It is all too common but still hard to understand why it can be this way – today’s story (not my own) from a 29 year old adoptee in reunion.
I was one of the fortunate ones who found my biological family this year in April. We’ve known each other for eight months and everything’s been going great with us. Unfortunately, my mother (adoptive mother who will always be referred to as my mom) is not handling it well. Unfortunately, she continues to use the fact that I want to build a relationship with my biological family against me. She continues to use my biological mother against me when she’s mad at me. She says things like “why don’t you go spend time with your real mom then” “and “you probably wish I was dead.” My adoptive father passed away four years ago and I know she is still struggling. But I’m not sure how to make sure she understands that I’m not trying to replace her. I just want to build a relationship with my biological family that I have a right to. Sometimes, I feel even more comfortable around my biological mother than I do my mother and it’s very confusing for me. I’m not sure how to process all this or how to not take what my mother says to heart, when she’s mad at me. Somebody please help with understanding how I can process all this and help my mom the best way I can, Thank you.
A first mother (one who gave up her child to adoption) answers – your mom’s feelings on this are NOT the most important, YOURS are.
Your mom needs to have therapy for her loss of her husband, she needs to have therapy for the insecurities she has that she is projecting onto you. Right now, your mom is being harmful and toxic towards you. This is emotional abuse. None of this is your fault. You have every right to know your first family, without someone making you feel like you’re a traitor.
It’s not your job to make her feel like you’re not replacing her, same with your first mother. Your mother adopted you and, at some level, she knew this day had to come. If she had been trauma informed and fostered a relationship with you regarding the reality that you have two mom’s throughout your whole life, this wouldn’t be an issue. Your mom has to deal with her own insecurities, same as us first mothers have to.
Absolutely none of this should fall on you, she needs to take care of her own mental health, so that you can freely process and heal from the trauma thrust upon you, instead of making you feel responsible for her own decisions. I am so so sorry that your mom is acting in this way, unfortunately it is extremely common, though it shouldn’t be. All of your feelings are valid. Both your first family and your adoptive family have to deal with their own insecurities and trauma and not drag you into it. Again, none of this is your fault! You need support and love in figuring out your life and who you want in it.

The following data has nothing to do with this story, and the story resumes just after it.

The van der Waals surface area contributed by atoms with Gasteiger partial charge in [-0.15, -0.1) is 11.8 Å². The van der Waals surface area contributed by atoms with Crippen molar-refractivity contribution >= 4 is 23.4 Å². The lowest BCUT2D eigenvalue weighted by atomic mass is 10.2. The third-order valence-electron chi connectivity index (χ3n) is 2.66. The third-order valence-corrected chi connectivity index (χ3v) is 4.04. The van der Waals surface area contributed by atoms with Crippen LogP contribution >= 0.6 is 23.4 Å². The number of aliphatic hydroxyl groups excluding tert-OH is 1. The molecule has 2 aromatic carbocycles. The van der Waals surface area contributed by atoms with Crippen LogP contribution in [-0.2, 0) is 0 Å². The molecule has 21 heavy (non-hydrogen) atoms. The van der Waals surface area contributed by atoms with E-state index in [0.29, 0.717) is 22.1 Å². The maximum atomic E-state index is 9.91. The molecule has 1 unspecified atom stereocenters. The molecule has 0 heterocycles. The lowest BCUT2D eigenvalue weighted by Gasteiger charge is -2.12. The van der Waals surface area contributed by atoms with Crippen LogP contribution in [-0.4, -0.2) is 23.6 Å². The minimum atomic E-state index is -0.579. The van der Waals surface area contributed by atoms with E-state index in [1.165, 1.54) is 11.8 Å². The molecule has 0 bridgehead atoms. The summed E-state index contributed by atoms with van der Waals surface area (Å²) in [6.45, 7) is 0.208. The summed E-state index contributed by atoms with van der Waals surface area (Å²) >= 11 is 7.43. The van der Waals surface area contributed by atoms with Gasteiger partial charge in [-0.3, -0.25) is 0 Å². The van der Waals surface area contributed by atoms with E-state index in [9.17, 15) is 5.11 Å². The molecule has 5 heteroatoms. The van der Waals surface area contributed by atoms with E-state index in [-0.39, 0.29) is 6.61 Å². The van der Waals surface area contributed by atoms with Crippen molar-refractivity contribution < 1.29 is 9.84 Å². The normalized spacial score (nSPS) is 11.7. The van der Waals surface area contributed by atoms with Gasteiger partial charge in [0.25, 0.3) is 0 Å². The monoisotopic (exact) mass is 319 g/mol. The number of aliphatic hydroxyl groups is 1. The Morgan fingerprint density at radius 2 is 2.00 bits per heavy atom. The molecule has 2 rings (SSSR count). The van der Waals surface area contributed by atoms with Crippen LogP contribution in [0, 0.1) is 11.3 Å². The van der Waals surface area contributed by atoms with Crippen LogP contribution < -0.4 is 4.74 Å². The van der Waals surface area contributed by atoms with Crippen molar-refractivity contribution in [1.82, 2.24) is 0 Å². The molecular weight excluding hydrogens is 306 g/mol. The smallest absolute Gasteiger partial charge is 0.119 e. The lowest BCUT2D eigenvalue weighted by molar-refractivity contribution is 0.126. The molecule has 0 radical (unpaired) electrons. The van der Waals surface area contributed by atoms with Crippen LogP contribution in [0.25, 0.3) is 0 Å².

From another adoptee – What she is doing is extremely wrong, in any event. But she thought that you were completely hers and now she is jealous (again) after she proved she was the “better mother.” And of course she cannot understand why your biological family has any pull or interest for you. Of course, you’d be more comfortable with your genetic family. You need to process this by setting firm boundaries with her and telling her that it isn’t a contest or competition. If she says those things to you – she is actually pushing you away, so it benefits you both if she realizes that and simply enjoys what time she has with you. You need to decide how to persuade her to stop being childish and realize that you want to expand your family and knowledge of your own genetic roots/heritage. No matter how much she wants to pretend otherwise, hers are not yours but were grafted onto you by legal force.
From a kinship guardian – The only thing you can do is tell her that you’re not trying and will not replace her. And suggest therapy gently to her. All the rest is completely in her hands and you can’t jeopardize your reunion because of her insecurities. Losing a husband is a traumatic event. And I can only imagine that she is afraid of losing you as well. It must be a hard place to be. But even if that’s the case, you cannot be responsible for that. She needs to work on herself instead of making you responsible for her emotional well-being. If we agree to take on the care of other adult’s wellbeing, as our own responsibility, it will start a chain of mess that can be never ending. Big hugs to you. Just keep in mind that by respecting your own wishes, you are doing the right thing for you. You don’t owe either of your mothers their own happiness.